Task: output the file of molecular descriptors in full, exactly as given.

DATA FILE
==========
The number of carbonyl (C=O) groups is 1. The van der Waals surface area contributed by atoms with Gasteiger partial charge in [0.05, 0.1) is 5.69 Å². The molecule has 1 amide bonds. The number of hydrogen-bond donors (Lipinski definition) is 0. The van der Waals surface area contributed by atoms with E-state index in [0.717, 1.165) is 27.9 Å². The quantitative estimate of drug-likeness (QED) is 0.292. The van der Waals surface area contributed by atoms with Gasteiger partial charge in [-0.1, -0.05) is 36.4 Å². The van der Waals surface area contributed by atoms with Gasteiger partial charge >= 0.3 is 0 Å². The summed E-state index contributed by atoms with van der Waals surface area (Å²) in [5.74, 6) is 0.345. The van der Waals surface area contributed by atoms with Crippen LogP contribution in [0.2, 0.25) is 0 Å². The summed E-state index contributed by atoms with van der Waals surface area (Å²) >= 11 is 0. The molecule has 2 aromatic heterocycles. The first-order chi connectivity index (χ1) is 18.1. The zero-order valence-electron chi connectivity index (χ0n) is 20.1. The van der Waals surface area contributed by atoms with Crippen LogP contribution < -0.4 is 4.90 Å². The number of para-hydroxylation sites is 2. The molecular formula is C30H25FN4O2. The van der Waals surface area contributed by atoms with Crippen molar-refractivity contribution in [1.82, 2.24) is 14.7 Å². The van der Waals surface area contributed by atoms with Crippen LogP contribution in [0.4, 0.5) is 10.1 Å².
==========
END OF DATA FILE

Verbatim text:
The number of carbonyl (C=O) groups is 1. The van der Waals surface area contributed by atoms with Gasteiger partial charge in [0.05, 0.1) is 5.69 Å². The molecule has 1 amide bonds. The number of hydrogen-bond donors (Lipinski definition) is 0. The van der Waals surface area contributed by atoms with E-state index in [0.717, 1.165) is 27.9 Å². The quantitative estimate of drug-likeness (QED) is 0.292. The van der Waals surface area contributed by atoms with Gasteiger partial charge in [-0.1, -0.05) is 36.4 Å². The van der Waals surface area contributed by atoms with Gasteiger partial charge >= 0.3 is 0 Å². The summed E-state index contributed by atoms with van der Waals surface area (Å²) in [5.74, 6) is 0.345. The van der Waals surface area contributed by atoms with Crippen LogP contribution in [0.2, 0.25) is 0 Å². The summed E-state index contributed by atoms with van der Waals surface area (Å²) >= 11 is 0. The molecule has 2 aromatic heterocycles. The first-order chi connectivity index (χ1) is 18.1. The zero-order valence-electron chi connectivity index (χ0n) is 20.1. The van der Waals surface area contributed by atoms with Crippen LogP contribution < -0.4 is 4.90 Å². The number of para-hydroxylation sites is 2. The molecular formula is C30H25FN4O2. The van der Waals surface area contributed by atoms with Crippen molar-refractivity contribution in [1.82, 2.24) is 14.7 Å². The van der Waals surface area contributed by atoms with Crippen LogP contribution in [0.4, 0.5) is 10.1 Å².